21 February 1986 Progress of the University of Texas 7.6m Telescope Design
Author Affiliations +
Abstract
The University of Texas 7.6m telescope design has evolved through several stages, each bringing added strength and efficiency to a well-planned overall approach. The current design is based on an f/1.8-f/13.5 Nasmyth beam directed through either of the elevation bearings. Recent studies include consideration of a class of correctors defined for an f/4.0 internal Cassegrain focus by Charles F. W. Harmer, optical consultant. An implementation of a truss design suggested by Meinel and Meinel has the possibility of zero coma at the Nasmyth focus. In the area of primary mirror design and support, research toward a superlative design is still in progress, primarily to take advantage of the rapidly emerging techniques of high efficiency borosilicate spin casting developed at Steward Observatory. There exist designs of ribbed borosilicate mirrors of the 7.6m class which are very nearly passively supportable. The figure stability can be made considerably better than any mirror extant with a modest number of controlled supports in the axial support mechanism. Mirror support consists of a combination of pneumatic and counterweighted flotation systems with a low bandwidth tuning system added for figure improvement. Certain classes of external loads, to be expected in a realistic observatory environment, may be obviated by such a system. There are also designs for the ribbed mirror that lend themselves to laboratory-grade fabrication, where modern NC cutting machines are not common, but are somewhat more difficult, yet not impossible, to support. One such design is a candidate for the 7.6m mirror.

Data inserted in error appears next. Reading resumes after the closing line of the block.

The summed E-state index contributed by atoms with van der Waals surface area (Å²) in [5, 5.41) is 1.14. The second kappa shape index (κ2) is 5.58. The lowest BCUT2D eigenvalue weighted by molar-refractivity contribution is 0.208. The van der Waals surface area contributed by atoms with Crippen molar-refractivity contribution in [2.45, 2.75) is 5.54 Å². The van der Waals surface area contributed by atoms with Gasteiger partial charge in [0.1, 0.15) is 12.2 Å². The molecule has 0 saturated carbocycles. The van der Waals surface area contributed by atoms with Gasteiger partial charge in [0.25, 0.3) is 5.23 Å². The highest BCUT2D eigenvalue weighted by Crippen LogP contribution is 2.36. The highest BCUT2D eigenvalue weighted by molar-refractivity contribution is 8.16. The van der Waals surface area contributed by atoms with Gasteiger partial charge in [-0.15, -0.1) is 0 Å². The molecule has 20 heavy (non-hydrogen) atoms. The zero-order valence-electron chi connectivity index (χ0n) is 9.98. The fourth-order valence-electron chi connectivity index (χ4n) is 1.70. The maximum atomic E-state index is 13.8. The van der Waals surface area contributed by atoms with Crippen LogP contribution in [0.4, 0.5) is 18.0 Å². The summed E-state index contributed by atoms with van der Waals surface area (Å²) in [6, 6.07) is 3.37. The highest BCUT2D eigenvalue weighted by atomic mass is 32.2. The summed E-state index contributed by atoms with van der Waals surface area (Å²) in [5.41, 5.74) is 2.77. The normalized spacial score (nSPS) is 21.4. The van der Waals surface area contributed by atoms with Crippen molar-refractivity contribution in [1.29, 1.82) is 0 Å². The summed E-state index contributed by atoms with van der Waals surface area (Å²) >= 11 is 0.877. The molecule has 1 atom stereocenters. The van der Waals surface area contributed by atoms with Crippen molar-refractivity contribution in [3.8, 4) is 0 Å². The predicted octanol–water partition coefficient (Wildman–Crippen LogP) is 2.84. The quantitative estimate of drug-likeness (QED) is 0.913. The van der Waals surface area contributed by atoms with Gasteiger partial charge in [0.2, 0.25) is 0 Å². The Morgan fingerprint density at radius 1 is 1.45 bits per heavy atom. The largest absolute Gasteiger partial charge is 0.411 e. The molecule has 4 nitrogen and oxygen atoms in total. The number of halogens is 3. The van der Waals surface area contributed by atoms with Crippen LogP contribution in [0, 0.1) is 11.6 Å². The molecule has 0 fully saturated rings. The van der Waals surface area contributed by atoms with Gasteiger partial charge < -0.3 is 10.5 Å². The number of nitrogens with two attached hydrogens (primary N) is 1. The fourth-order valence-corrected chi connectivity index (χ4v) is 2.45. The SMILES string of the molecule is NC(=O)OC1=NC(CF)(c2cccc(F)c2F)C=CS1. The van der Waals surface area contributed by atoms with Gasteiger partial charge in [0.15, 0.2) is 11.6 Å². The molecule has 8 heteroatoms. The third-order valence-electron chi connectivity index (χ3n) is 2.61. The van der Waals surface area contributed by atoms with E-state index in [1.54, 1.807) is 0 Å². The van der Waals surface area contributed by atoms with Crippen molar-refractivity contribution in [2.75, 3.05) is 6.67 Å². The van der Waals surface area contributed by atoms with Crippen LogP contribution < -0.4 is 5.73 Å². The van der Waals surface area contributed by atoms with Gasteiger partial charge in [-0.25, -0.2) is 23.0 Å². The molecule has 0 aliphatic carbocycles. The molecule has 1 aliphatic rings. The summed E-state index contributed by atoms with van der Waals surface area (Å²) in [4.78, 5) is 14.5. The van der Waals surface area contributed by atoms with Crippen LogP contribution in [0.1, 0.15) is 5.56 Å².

© (1986) COPYRIGHT Society of Photo-Optical Instrumentation Engineers (SPIE). Downloading of the abstract is permitted for personal use only.
Frank B. Ray, Frank B. Ray, } "Progress of the University of Texas 7.6m Telescope Design", Proc. SPIE 0571, Large Optics Technology, (21 February 1986); doi: 10.1117/12.950411; https://doi.org/10.1117/12.950411
PROCEEDINGS
23 PAGES


SHARE
Back to Top